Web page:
Estate Planning and How to Protect Digital Assets
New Law in Florida Provides Additional Protections for Digital Assets
Through estate planning is one of the best ways to protect your assets as well as the best interests of both you and your loved ones. Effective estate planning covers all types of property including real estate holdings, bank accounts and personal property such as vehicles, jewelry and artwork among other items. However, in today’s technological age it is just as important to consider what will happen to your digital assets in the event you become incapacitated or pass away. During the past few years the importance of protecting digital assets just like any other form of real or personal property has received necessary attention and protection.
When most people begin the estate planning process, they are understandably more concerned about who gets their house, cars and other tangible possessions. It is equally important to consider who you want to retain control of your digital presence. What happens to your Facebook account if you no longer have the capacity to operate it? What about all of your automatic online banking and bill payment procedures you’ve created during your lifetime? Your emails and text messages may contain important information or even preserve memories that you want your loved ones to keep. Failing to include digital assets in your estate planning can lead to unnecessary stress and contentious battles for those left behind.
Helping you understand the Florida Fiduciary Access to Digital Assets Law
In response to this newfound awareness, many states have taken proactive steps by enacting specific laws that address the use and disclosure of digital assets. Florida is one such state. The Florida Fiduciary Access to Digital Assets Act became effective on July 1, 2016. This statute is also retroactively applicable to fiduciaries operating under a trust, will or power of attorney. The law defines digital assets as “an electronic record in which an individual has a right or interest.” This encompasses a vast array of digital assets including social media accounts such as Facebook, Twitter and Instagram, as well as passwords for online banking entities, text messages and emails you’ve accumulated during your lifetime.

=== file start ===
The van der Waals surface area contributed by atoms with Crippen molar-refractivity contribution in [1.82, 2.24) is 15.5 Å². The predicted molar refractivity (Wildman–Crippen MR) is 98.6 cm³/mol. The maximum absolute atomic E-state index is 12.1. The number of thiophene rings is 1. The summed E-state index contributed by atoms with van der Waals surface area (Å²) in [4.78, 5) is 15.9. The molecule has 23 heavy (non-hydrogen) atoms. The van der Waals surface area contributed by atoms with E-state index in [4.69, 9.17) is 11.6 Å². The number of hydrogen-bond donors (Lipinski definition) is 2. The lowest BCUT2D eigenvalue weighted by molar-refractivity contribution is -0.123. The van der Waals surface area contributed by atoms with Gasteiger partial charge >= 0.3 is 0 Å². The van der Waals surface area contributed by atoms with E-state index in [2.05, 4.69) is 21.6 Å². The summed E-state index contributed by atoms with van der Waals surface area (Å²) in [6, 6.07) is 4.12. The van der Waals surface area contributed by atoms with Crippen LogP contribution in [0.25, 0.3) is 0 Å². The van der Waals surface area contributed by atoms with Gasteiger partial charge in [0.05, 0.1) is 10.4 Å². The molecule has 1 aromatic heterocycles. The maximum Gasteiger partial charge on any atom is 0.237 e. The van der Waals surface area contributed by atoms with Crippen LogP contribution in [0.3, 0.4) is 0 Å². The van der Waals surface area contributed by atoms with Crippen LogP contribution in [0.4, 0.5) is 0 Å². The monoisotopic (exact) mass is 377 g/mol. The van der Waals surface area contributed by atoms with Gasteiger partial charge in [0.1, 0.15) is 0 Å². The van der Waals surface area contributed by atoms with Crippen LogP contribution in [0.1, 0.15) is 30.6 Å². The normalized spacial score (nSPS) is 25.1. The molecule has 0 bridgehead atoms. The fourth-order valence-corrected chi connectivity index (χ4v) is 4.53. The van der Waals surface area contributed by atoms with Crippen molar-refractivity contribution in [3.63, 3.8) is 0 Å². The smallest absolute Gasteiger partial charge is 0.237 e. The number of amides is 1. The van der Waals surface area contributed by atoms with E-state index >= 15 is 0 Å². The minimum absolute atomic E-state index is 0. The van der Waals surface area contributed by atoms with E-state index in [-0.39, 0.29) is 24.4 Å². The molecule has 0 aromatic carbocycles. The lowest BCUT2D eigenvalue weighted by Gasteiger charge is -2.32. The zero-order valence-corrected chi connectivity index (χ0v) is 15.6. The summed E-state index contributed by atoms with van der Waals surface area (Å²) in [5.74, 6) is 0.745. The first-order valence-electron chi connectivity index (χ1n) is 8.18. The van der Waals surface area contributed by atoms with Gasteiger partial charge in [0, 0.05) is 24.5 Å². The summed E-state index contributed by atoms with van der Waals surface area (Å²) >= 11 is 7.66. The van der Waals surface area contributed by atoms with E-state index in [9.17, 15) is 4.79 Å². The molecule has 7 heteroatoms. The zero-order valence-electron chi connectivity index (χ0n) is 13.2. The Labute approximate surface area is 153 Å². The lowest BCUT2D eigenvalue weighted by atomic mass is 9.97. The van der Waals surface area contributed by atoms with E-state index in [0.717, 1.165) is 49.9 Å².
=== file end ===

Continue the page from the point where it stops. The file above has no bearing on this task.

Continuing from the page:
Just as with other types of assets in your estate, you have the power to dictate who has access to your digital assets typically through a validly executed will or trust. You can also specify the type and duration of access, whether complete or restricted and temporary or permanent, you want them to have. Taking the time to protect your interests now eliminates the potential for costly and time-consuming litigation for your loved ones in the future.
If you have questions about your estate planning and asset protection options, contact leading South Florida digital asset protection attorneys at Kitroser, Lewis & Mighdoll today. To schedule a consultation at our North Palm Beach office, call 561-721-0600 or send an email.